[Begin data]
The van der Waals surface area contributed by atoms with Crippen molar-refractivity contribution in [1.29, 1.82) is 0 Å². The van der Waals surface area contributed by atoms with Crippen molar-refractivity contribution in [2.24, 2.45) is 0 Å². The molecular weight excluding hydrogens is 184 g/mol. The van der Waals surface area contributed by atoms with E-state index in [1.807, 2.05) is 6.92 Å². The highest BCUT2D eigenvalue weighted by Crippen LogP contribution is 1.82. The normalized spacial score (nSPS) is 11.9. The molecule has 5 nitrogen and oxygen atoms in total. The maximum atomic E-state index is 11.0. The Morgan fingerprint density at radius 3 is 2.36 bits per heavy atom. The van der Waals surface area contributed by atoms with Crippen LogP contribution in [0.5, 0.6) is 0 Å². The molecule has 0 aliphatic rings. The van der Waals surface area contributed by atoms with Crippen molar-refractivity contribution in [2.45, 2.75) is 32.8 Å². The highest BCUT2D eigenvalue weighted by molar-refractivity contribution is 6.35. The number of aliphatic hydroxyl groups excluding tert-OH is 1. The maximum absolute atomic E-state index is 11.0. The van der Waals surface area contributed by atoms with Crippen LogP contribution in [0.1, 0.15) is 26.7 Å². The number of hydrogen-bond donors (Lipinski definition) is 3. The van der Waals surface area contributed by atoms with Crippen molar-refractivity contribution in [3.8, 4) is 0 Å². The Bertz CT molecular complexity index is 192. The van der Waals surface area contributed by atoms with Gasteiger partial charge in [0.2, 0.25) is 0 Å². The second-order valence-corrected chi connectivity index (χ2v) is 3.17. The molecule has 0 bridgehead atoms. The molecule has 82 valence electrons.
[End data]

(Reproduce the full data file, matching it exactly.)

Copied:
The van der Waals surface area contributed by atoms with Crippen molar-refractivity contribution in [1.29, 1.82) is 0 Å². The van der Waals surface area contributed by atoms with Crippen molar-refractivity contribution in [2.24, 2.45) is 0 Å². The molecular weight excluding hydrogens is 184 g/mol. The van der Waals surface area contributed by atoms with E-state index in [1.807, 2.05) is 6.92 Å². The highest BCUT2D eigenvalue weighted by Crippen LogP contribution is 1.82. The normalized spacial score (nSPS) is 11.9. The molecule has 5 nitrogen and oxygen atoms in total. The maximum atomic E-state index is 11.0. The Morgan fingerprint density at radius 3 is 2.36 bits per heavy atom. The van der Waals surface area contributed by atoms with Crippen LogP contribution in [0.5, 0.6) is 0 Å². The molecule has 0 aliphatic rings. The van der Waals surface area contributed by atoms with Crippen molar-refractivity contribution in [2.45, 2.75) is 32.8 Å². The highest BCUT2D eigenvalue weighted by molar-refractivity contribution is 6.35. The number of aliphatic hydroxyl groups excluding tert-OH is 1. The maximum absolute atomic E-state index is 11.0. The van der Waals surface area contributed by atoms with Crippen LogP contribution in [0.1, 0.15) is 26.7 Å². The number of hydrogen-bond donors (Lipinski definition) is 3. The van der Waals surface area contributed by atoms with Crippen molar-refractivity contribution in [3.8, 4) is 0 Å². The Bertz CT molecular complexity index is 192. The van der Waals surface area contributed by atoms with Gasteiger partial charge in [0.2, 0.25) is 0 Å². The second-order valence-corrected chi connectivity index (χ2v) is 3.17. The molecule has 0 bridgehead atoms. The molecule has 82 valence electrons.